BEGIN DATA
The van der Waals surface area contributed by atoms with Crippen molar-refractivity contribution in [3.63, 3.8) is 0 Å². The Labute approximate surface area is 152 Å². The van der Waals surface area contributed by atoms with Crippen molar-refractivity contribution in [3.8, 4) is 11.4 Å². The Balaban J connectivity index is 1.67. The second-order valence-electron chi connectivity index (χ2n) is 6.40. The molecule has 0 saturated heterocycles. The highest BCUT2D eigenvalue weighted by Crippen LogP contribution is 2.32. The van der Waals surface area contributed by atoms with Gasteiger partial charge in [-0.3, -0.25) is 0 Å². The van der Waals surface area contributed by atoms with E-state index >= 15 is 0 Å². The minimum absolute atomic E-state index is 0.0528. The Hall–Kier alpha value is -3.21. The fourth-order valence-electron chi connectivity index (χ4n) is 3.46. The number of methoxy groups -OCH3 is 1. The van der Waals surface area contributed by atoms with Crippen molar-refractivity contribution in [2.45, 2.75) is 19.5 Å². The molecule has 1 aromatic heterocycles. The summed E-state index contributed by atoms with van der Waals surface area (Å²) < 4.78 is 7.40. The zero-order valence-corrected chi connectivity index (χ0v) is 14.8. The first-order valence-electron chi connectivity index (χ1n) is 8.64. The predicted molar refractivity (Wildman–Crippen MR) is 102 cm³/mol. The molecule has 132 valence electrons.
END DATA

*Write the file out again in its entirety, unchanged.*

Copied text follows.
The van der Waals surface area contributed by atoms with Crippen molar-refractivity contribution in [3.63, 3.8) is 0 Å². The Labute approximate surface area is 152 Å². The van der Waals surface area contributed by atoms with Crippen molar-refractivity contribution in [3.8, 4) is 11.4 Å². The Balaban J connectivity index is 1.67. The second-order valence-electron chi connectivity index (χ2n) is 6.40. The molecule has 0 saturated heterocycles. The highest BCUT2D eigenvalue weighted by Crippen LogP contribution is 2.32. The van der Waals surface area contributed by atoms with Gasteiger partial charge in [-0.3, -0.25) is 0 Å². The van der Waals surface area contributed by atoms with E-state index >= 15 is 0 Å². The minimum absolute atomic E-state index is 0.0528. The Hall–Kier alpha value is -3.21. The fourth-order valence-electron chi connectivity index (χ4n) is 3.46. The number of methoxy groups -OCH3 is 1. The van der Waals surface area contributed by atoms with Crippen molar-refractivity contribution in [2.45, 2.75) is 19.5 Å². The molecule has 1 aromatic heterocycles. The summed E-state index contributed by atoms with van der Waals surface area (Å²) < 4.78 is 7.40. The zero-order valence-corrected chi connectivity index (χ0v) is 14.8. The first-order valence-electron chi connectivity index (χ1n) is 8.64. The predicted molar refractivity (Wildman–Crippen MR) is 102 cm³/mol. The molecule has 132 valence electrons.